Circular flow of income or circular flow Refers to a simple economic model which describes the reciprocal circulation of income between producers and consumers. In the circular flow model, the inter- dependent entities of producer and consumer are referred to as "firms" and "households" respectively and provide each other with factors in order to facilitate the flow of income. Real Flow and Money Flow. Real Flow- In a simple economy, the flow of factor services from households to firms and corresponding flow of goods and services from firms to households s known to be as real flow.
Firms Provide consumers with goods and services in exchange for consumer expenditure and "factors of production" from households. Human wants are unlimited and are of recurring nature therefore, production process remains a continuous and demanding process. In this process, household sector provides various factors of production such as land, labor, capital and enterprise to producers who produce by goods and services by coordinating them. Producers or business sector in return makes payments in the form of rent, wages, interest and profits to the household sector. Household sector spends this income to fulfill its wants in the form of consumption expenditure. Business sector supplies those goods and services produced and get income in return of it. Thus expenditure of one sector becomes the income of the other and supply of goods and services by one section of the community becomes demand for the other.
A continuous flow of production, income and expenditure is known as circular flow of income. It is circular because it has neither any beginning nor an end. The circular flow of income involves two basic assumptions1. In any exchange process, the seller or producer receives the same amount what buyer or consumer spends.2. Goods and services flow in one direction
Money Flow In a modern two sector economy, money acts as a medium of exchange between goods and factor services. Money flow of income refers to a monetary payment from firms to households for their factor services and in return monetary payments from households to firms against their goods and services. Household sector gets monetary reward for their services in the form of rent, wages, interest, and profit form firm sector and spends it for obtaining various types of goods to satisfy their wants. Money acts as a helping agent in such an exchange.
Two Sector Model In the simple two sector circular flow of income model the state of equilibrium is defined as a situation in which there is no tendency for the levels of income (Y), expenditure (E) and output (O) to change, Y=E=O This means that the expenditure of buyers (households) becomes income for sellers (firms). The firms then spend this income on factors of production such as labour, capital and raw materials, "transferring" their income to the factor owners. The factor owners spend this income on goods which leads to a circular flow of income.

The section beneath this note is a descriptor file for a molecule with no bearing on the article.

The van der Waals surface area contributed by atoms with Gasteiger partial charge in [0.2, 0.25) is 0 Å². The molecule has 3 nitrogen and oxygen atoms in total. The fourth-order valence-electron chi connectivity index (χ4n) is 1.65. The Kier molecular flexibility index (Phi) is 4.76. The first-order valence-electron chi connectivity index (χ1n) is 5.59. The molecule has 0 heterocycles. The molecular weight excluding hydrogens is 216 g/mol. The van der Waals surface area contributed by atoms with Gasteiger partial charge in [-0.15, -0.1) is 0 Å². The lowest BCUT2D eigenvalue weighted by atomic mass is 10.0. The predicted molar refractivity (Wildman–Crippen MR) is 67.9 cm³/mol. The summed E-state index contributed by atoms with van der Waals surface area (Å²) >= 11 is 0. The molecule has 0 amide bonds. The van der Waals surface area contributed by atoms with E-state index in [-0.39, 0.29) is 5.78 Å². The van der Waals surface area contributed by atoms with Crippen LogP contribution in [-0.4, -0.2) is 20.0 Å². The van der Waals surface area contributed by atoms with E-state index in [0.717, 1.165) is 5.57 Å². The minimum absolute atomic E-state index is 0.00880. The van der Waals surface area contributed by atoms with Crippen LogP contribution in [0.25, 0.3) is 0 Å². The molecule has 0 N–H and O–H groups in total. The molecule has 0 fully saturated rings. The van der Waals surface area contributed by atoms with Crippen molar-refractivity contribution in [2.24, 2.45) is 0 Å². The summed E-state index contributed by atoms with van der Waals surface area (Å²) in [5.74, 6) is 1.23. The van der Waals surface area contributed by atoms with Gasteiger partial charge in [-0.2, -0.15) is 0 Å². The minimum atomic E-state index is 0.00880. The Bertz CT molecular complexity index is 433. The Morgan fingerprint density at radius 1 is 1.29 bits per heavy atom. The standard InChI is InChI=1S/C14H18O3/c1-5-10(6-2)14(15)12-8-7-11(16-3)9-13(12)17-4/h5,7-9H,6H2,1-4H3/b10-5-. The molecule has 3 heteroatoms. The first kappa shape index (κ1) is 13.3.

Three Sector Model It includes household sector, producing sector and government sector. It will study a circular flow income in these sectors excluding rest of the world i.e. closed economy income. Here flows from household sector and producing sector to government sector are in the form of taxes. The income received from the government sector flows to producing and household sector in the form of payments for government purchases of goods and services as well as payment of subsides and transfer payments. Every payment has a receipt in response of it by which aggregate expenditure of an economy becomes identical to aggregate income and makes this circular flow and unending.
Four Sector Model A modern monetary economy comprises a network of four sector economies this are- 1.Household sector 2.Firms or producing sector 3.Government sector 4.Rest of the world sector. Each of the above sectors receives some payments from the other in lieu of goods and services which makes a regular flow of goods and physical services. Money facilitates such an exchange smoothly. A residual of each market comes in capital market as saving which inturn is invested in firms and government sector.